New York: A compound in green tea may help in the treatment of rheumatoid arthritis, a chronic disorder in which the joints get affected, say scientists.
The compound - epigallocatechin-3-gallate (EGCG) - inhibits the production of several molecules in the immune system that contributes to inflammation and joint damage in people with rheumatoid arthritis.
The study by researchers at the University of Michigan Health System found that the compound could also suppress inflammatory products in the connective tissue of people with the disorder, reported science portal EurekAlert.
"Our research is a very promising step in the search for therapies for the joint destruction experienced by people who have rheumatoid arthritis," said Salah-uddin Ahmed, the lead researcher.
Ahmed, a research investigator with the Division of Rheumatology at the U-M Health System, was selected to present the research at the Experimental Biology meeting as the recipient of the Young Scientist Travel Award from the American Society for Pharmacology and Experimental Therapeutics.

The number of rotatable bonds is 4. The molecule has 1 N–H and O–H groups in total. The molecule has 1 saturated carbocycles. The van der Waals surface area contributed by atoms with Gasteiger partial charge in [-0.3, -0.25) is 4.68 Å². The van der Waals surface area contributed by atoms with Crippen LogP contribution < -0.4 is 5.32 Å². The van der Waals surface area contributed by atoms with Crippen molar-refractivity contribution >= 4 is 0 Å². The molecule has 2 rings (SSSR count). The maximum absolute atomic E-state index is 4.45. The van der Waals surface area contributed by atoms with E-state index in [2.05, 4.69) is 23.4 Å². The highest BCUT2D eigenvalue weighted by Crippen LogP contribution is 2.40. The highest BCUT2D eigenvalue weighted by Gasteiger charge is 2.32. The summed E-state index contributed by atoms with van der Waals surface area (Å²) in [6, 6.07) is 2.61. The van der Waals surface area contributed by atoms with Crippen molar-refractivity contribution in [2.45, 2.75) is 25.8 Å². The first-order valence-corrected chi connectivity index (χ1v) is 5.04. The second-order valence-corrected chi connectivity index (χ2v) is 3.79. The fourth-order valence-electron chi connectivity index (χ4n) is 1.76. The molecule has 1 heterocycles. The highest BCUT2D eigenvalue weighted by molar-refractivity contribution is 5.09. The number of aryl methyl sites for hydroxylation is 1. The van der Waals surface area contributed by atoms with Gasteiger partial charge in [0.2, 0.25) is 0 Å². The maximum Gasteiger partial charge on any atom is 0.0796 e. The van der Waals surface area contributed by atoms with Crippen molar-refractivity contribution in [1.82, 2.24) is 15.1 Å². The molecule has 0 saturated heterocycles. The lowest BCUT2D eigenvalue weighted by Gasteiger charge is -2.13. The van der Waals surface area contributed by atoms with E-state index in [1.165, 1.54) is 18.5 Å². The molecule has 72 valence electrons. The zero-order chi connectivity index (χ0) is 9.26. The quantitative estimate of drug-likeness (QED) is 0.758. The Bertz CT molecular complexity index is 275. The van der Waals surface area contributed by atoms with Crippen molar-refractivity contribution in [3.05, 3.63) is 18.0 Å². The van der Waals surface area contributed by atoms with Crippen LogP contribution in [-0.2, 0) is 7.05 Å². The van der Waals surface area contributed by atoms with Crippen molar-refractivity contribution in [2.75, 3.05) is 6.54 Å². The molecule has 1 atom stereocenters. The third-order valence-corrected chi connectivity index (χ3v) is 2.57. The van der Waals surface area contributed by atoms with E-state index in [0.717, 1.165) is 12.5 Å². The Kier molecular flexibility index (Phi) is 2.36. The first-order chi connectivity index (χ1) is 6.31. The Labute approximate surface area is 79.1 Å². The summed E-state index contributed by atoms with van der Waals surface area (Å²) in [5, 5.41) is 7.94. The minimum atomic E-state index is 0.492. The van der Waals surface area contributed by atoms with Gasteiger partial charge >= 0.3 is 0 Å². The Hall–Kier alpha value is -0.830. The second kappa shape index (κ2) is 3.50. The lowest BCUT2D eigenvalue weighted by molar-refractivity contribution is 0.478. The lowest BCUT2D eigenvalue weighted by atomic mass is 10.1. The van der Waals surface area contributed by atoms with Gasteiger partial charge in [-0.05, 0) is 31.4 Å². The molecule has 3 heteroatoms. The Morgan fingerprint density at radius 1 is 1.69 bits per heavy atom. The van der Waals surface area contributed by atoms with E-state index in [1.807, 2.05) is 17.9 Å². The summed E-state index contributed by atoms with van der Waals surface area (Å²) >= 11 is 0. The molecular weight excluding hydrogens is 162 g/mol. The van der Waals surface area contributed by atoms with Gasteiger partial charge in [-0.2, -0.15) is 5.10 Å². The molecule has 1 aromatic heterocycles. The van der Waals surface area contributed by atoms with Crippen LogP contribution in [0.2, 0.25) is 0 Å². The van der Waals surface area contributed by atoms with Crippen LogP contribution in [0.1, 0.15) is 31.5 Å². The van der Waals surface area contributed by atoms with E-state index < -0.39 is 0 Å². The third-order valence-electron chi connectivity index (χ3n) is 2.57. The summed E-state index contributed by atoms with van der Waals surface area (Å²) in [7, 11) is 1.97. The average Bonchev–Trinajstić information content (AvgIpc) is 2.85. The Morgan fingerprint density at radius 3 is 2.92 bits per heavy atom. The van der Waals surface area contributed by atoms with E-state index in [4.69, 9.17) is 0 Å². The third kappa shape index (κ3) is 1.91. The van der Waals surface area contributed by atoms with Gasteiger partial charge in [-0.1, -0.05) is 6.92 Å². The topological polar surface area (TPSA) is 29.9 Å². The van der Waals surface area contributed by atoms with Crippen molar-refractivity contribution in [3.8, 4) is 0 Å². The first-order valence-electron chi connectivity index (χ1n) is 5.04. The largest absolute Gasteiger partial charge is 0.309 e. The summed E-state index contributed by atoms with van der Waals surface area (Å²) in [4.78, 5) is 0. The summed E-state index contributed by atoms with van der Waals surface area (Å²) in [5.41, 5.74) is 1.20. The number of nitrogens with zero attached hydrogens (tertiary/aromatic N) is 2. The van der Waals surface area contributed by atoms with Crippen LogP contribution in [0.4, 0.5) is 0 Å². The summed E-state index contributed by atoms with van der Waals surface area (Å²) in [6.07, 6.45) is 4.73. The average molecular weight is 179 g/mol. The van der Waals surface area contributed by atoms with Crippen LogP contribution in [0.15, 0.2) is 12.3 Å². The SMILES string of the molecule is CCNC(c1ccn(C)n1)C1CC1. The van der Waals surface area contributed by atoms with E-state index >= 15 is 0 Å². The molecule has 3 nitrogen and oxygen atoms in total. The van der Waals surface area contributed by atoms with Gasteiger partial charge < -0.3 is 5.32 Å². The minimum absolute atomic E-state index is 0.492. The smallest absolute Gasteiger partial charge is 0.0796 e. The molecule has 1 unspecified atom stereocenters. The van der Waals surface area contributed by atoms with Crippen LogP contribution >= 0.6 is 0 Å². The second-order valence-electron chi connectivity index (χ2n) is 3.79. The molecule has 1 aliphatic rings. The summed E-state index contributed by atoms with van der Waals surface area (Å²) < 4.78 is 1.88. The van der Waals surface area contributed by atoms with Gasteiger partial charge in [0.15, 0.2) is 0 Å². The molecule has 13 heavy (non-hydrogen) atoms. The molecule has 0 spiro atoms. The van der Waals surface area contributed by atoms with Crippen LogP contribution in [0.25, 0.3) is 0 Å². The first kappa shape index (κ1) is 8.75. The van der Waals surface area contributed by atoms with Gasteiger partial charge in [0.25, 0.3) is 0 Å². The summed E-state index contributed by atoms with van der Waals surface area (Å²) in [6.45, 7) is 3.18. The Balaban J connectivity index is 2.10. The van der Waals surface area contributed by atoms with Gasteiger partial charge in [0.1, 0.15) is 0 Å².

The scientists are now focusing on the inhibitory role of EGCG in gene expression.
They plan to test EGCG in animal models of rheumatoid arthritis to see if it provides similar therapeutic or preventive effects.
Ahmed believes that the outcome of these studies will form a strong foundation for future testing of green tea compound in humans with rheumatoid arthritis.
Scientists have earlier shown that antioxidant properties found in green tea could help prevent coronary artery disease.
They had also said that drinking tea could help fight against autoimmune disease - when the immune system attacks itself by mistake.